Wow. This scary story appeared on MSNBC. Medication is such a difficult choice for parents with ADHD kids, it’s hard for me to believe there are parents who would seek the medication for their children just to achieve better grades. Academic doping, indeed . . .
Seeking straight A’s, parents push for pills
Pediatricians report increasing requests for ‘academic doping’
By Victoria Clayton
Updated: 10:16 a.m. CT Sept 7, 2006
A 15-year-old girl and her parents recently came in for a chat with Dr. James Perrin, a Boston pediatrician, because they were concerned about the girl’s grades. Previously an A student, she was slipping to B’s, and the family was convinced attention deficit hyperactivity disorder was at fault — and that a prescription for Ritalin would boost her brainpower.
After examining the girl, Perrin determined she didn’t have ADHD. The parents, who had come in demanding a prescription, left empty-handed.
Perrin, a professor of pediatrics at Harvard Medical School and spokesperson for the American Academy of Pediatrics, and other physicians say this is an increasingly common scenario in doctors’ offices around the country, though there are no hard statistics on it.
Parents want their kids to excel in school, and they’ve heard about the illegal use of stimulants such as Ritalin and Adderall for “academic doping.” Hoping to obtain the drugs legally, they pressure pediatricians for them. Some even request the drugs after openly admitting they don’t believe their child has ADHD.
“I spoke with [some] colleagues the other day and they mentioned three cases recently where parents blatantly asked for the medication so that their children would perform better in school, yet there were no other indications that the child had ADHD,” says Dr. Nick Yates, a pediatrician and director of medical ethics for Mercy Hospital in Buffalo, N.Y.
“I’m very concerned that there’s a fair amount — and we don’t know how much — [of ADHD drugs] being prescribed and used for off-label purposes,” says Yates.
Academic doping — using these stimulant prescriptions in an effort to enhance focus, concentration and mental stamina — first started on college campuses, especially Ivy League and exclusive, competitive schools. Now, the problem is filtering down to secondary schools, Yates says, and more parents are playing a role in obtaining prescription ADHD medication for their teenagers.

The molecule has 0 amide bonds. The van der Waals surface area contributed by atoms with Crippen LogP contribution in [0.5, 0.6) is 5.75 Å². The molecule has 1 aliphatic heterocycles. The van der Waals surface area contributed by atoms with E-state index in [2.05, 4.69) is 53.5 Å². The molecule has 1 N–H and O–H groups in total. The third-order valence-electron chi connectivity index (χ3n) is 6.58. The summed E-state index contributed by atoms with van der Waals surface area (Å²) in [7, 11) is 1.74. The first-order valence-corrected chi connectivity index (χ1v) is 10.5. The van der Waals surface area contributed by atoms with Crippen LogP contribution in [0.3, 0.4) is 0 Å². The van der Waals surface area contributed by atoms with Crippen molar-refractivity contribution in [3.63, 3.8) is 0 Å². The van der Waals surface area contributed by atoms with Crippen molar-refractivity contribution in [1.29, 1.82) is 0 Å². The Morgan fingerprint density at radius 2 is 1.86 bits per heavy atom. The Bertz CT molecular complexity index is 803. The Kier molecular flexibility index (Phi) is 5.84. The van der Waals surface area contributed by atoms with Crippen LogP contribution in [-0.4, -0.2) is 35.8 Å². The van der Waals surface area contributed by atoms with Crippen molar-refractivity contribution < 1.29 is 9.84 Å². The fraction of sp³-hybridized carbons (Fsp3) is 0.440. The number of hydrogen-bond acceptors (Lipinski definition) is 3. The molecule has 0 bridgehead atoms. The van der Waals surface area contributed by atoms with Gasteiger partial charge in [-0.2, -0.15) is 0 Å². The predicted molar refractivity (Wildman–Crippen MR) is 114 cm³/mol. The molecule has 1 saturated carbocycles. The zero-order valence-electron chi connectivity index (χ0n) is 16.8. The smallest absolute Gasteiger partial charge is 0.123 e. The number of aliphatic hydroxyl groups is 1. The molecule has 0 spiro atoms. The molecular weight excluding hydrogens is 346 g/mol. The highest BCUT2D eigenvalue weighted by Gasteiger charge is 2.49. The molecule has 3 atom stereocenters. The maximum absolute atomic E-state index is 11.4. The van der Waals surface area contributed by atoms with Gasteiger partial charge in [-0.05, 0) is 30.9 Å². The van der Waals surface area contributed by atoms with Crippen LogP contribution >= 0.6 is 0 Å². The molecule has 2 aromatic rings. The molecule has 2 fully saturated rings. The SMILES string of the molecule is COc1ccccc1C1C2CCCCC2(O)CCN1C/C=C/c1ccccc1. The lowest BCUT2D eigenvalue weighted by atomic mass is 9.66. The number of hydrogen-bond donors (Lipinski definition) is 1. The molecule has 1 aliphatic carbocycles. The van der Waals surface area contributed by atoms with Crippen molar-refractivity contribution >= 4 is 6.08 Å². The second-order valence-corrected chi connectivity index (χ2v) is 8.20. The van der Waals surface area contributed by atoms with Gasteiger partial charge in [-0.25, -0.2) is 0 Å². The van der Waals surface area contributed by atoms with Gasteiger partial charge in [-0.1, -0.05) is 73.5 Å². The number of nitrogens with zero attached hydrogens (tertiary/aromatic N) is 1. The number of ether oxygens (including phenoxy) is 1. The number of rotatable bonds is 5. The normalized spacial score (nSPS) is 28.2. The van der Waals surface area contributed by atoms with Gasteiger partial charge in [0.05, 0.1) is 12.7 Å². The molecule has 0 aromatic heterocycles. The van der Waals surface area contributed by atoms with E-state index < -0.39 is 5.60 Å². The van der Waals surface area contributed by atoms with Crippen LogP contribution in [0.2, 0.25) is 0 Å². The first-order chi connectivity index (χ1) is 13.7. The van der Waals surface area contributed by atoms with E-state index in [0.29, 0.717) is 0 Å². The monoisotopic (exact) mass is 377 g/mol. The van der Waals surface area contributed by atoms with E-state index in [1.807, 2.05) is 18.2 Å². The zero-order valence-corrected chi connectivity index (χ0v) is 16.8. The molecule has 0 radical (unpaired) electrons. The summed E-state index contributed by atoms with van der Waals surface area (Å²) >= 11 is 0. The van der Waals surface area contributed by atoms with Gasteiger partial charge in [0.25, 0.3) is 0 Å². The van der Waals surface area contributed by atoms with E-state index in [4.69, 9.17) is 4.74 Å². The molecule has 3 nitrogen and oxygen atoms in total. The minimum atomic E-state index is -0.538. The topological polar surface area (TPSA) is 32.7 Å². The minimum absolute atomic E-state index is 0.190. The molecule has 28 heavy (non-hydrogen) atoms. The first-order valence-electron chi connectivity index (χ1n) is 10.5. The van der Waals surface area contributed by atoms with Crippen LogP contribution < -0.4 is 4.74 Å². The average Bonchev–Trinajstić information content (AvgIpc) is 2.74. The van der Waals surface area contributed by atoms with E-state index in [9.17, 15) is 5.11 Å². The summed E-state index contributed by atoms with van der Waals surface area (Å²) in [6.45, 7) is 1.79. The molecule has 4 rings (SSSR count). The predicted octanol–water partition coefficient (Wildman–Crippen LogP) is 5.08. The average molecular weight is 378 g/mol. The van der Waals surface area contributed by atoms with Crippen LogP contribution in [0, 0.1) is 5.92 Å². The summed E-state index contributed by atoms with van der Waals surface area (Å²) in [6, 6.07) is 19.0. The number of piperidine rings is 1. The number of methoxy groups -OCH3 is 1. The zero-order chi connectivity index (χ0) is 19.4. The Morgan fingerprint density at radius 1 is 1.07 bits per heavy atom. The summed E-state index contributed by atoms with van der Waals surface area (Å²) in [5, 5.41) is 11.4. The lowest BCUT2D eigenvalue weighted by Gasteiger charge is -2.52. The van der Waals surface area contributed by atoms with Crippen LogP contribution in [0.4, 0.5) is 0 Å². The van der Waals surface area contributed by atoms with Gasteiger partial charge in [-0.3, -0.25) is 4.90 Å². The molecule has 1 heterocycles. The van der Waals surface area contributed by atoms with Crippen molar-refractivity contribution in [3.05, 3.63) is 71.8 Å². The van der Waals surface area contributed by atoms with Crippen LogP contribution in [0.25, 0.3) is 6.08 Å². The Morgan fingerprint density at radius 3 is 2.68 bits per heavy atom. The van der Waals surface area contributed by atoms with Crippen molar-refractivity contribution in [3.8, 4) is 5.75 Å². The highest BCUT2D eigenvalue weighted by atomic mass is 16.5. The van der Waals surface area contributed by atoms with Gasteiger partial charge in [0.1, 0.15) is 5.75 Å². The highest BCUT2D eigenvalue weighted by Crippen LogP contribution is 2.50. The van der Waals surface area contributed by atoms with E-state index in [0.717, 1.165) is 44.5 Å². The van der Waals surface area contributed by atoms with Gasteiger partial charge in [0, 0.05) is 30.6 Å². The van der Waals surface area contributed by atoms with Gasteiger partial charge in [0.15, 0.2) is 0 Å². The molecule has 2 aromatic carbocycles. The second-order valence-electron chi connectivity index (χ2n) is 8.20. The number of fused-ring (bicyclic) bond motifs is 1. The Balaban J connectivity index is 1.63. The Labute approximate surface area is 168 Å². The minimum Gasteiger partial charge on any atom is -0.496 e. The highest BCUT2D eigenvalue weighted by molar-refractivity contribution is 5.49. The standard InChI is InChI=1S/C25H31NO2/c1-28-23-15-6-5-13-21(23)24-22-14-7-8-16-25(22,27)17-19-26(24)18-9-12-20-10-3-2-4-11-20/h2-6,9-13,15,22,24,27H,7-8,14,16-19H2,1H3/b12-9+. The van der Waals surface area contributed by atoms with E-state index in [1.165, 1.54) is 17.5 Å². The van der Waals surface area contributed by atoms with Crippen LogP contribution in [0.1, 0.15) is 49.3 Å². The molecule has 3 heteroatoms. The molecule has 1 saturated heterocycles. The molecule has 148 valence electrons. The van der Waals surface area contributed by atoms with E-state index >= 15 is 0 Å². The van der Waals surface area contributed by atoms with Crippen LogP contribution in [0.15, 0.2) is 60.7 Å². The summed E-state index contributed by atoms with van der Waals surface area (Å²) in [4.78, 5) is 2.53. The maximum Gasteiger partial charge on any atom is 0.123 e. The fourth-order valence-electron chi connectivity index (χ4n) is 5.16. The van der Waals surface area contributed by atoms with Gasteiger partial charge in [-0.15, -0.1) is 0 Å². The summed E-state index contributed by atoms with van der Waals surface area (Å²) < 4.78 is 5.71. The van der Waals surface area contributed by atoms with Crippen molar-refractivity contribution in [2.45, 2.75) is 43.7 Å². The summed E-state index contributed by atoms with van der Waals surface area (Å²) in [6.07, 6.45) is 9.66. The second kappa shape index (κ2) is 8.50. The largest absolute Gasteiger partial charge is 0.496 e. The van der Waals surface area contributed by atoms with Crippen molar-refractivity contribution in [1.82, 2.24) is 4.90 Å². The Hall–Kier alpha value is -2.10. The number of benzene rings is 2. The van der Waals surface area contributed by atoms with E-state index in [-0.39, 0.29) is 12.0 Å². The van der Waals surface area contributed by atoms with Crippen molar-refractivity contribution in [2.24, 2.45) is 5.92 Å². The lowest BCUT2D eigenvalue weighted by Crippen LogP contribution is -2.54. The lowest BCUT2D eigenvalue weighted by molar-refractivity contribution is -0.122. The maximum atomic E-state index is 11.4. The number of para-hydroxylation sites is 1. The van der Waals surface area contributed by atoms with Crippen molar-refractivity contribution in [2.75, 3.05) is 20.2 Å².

Yates isn’t entirely surprised that parents ask for it. He believes that most families simply have a heartfelt — if shockingly misdirected — desire for their children to do their best.
Parents can be overly eager to blame poor grades on a medical condition rather than looking for other explanations, says Dr. Michael Rater, medical director of the Adolescent and Residential Treatment Program at McLean Hospital in Belmont, Mass. “It’s usually that parents are just trying to understand their children’s struggles in a narrative that makes sense to them,” he says.
Yet some parents will do whatever it takes to keep opportunities from slipping through a child’s fingers — even outright lying to doctors to get the drugs, says Rater.
And some pill-eager parents aren’t just seeking to level the playing field, they’re trying to make their kids superstars, says Dr. Martin Stein, a professor of clinical pediatrics at University of California, San Diego.
“I see patients who come from privileged backgrounds and lower-level economic backgrounds and there’s a tremendous difference in parental expectations,” Stein says.
Privileged kids tend to have parents who will push them to be the academic cream of the crop and when they aren’t, they’ll start looking for reasons why, he says. “I tell them that honor roll, a merit scholarship or acceptance in an Ivy League school is not the end point. That would be poor medicine.”
The concerns with academic doping aren’t just ethical.